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Tell Congressional Leaders It’s Time to Protect Farmworker Children–Pass the CARE Act Now

Help us protect migrant children by contacting your member of Congress today and urging them to pass the Children’s Act for Responsible Employment:

 

Summary of the Children’s Act for

Responsible Employment (CARE Act)

H.R. 2234

Representative Lucille Roybal-Allard (D-CA) introduced the Children’s Act for Responsible Employment (CARE Act) on June 16, 2011. The CARE Act addresses the inequities faced by the estimated 300,000 to 400,000 children currently employed in agriculture in the U.S.

The CARE Act:

  • Amends the Fair Labor Standards Act of 1938 (FLSA) by bringing the age and work hours standards for children working in agriculture up to the standards set under FLSA for all other forms of child labor.

There is currently a loophole that permits children working in agriculture to work longer hours, at a younger age, and in more hazardous conditions than children working in other jobs. The FLSA currently allows children as young as 12 years of age to work in agriculture, while children in non-agricultural work must be at least 14 years of age (often, they must be 16 or older), and are limited to 3 hours of work a day outside of school hours while school is in session.

Farmworker youth can work an unlimited number of hours, as long as those hours are outside of school time. The CARE Act would eliminate these loopholes and require children to be a minimum of 14 to work for wages in agriculture. The Secretary of Labor would determine if specific agricultural jobs are safe for 14- and 15-year-olds to perform—as is done with all other industries.Read the rest

Bill to protect domestic workers passes in N.Y. Senate

ALBANY – The State Senate passed the Domestic Workers Bill of Rights (S2311D/Savino) making New York the first state in the nation to provide new standards of worker protections for more than 200,000 employees in an industry which has gone unregulated for decades.

The legislation passed 33-28 in the Senate. The Assembly has yet to act.

This legislation guarantees protection from discrimination, notice of termination, paid sick days and holidays, and other basic labor protections long denied to nannies, housekeepers, and elderly caregivers employed in private homes.

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The CLC Applauds the Introduction of the CARE Act Press Release

Sept. 16, 2009

Washington, D.C.—The Child Labor Coalition (CLC) applauds the introduction of the Children’s Act for Responsible Employment (CARE), H.R. 3564, introduced September 15th by Rep. Lucille Roybal-Allard (D-CA). The legislation would close loopholes that permit the children of migrant and seasonal farmworkers to work for wages when they are only 12- and 13-years-old.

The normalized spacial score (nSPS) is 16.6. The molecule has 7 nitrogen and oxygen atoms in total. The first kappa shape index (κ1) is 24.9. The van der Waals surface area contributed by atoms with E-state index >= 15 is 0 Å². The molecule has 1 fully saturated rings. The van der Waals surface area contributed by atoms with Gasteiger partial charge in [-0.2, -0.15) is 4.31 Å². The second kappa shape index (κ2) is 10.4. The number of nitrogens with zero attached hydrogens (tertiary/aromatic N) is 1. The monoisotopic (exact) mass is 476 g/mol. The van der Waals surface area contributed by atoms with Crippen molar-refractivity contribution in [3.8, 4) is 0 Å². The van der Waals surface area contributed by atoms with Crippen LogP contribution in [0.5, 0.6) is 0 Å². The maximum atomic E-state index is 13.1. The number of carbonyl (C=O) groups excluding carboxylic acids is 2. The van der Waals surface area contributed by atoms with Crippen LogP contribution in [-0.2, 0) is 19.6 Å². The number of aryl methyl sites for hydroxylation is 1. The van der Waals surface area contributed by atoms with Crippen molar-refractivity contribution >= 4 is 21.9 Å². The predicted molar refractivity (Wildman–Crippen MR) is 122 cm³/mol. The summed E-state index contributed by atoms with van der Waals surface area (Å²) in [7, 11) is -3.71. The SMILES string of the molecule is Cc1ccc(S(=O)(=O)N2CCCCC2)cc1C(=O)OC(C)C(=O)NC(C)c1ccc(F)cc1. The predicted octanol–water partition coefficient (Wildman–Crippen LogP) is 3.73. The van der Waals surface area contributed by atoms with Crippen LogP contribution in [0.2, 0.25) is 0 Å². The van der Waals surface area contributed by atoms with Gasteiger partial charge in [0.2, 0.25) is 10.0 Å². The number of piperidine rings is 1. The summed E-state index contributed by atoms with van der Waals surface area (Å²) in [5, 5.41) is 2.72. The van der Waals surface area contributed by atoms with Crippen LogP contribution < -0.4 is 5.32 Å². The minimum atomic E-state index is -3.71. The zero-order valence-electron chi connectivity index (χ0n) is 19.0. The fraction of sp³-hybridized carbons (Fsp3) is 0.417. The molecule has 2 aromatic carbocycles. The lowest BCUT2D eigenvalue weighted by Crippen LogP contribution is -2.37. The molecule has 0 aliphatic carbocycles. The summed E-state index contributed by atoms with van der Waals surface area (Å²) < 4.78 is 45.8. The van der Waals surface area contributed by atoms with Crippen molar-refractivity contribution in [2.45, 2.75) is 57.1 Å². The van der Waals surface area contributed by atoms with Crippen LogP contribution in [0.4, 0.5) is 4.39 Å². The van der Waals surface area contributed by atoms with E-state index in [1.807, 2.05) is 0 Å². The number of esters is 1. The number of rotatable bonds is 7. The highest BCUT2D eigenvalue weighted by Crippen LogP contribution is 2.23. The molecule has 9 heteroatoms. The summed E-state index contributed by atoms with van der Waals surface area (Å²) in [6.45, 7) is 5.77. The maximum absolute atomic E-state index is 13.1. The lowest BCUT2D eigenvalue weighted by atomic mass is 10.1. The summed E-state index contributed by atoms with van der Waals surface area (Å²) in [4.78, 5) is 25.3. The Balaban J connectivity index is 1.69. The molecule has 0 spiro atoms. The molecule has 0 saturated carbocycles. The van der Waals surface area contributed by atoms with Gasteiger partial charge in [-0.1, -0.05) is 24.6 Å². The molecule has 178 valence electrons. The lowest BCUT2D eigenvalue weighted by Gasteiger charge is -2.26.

“Child farmworkers are exposed to many dangers—farm machinery, heat stroke, and pesticides among them—and perform back-breaking labor that is not fit for children,” said CLC co-chair Sally Greenberg, the executive director of the National Consumers League, a consumer advocacy organization that has worked to eliminate abusive child labor since its founding in 1899. “It’s time to level the playing field by closing these archaic loopholes and offering these children the same protections that all other American kids enjoy. We applaud Rep. Roybal-Allard’s leadership in introducing CARE.”

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Prostitution in Cambodia: ‘New law doesn’t protect me’

Guardian Weekly

By: Claire Colley

In March 2008, Cambodia saw the implementation of a new law entitled: Suppression of Human Trafficking and Sexual Exploitation. Aimed at offering protection to women in prostitution by making the selling of sex illegal, it has resulted in clean-up operations and police raids of red light areas. Women in prostitution are being arrested, reporting police brutality and imprisonment. It’s also resulted in decreased safety for women as brothels are closed down and women are forced into street work. Mei, a young prostitute in Phnom Penh, describes how she fell into prostitution and the horrific experiences she has had as a result of the new law

My name is Mei and I’m 19 years old. I live in Phnom Penh but I’m from a small village in Prey Veng province. I went to school when I was younger, but I had to leave to work in the rice fields when I was 13. My family is poor and when there is no food to eat, you have to do what you must to support them – as I’m the oldest it’s my responsibility. Read more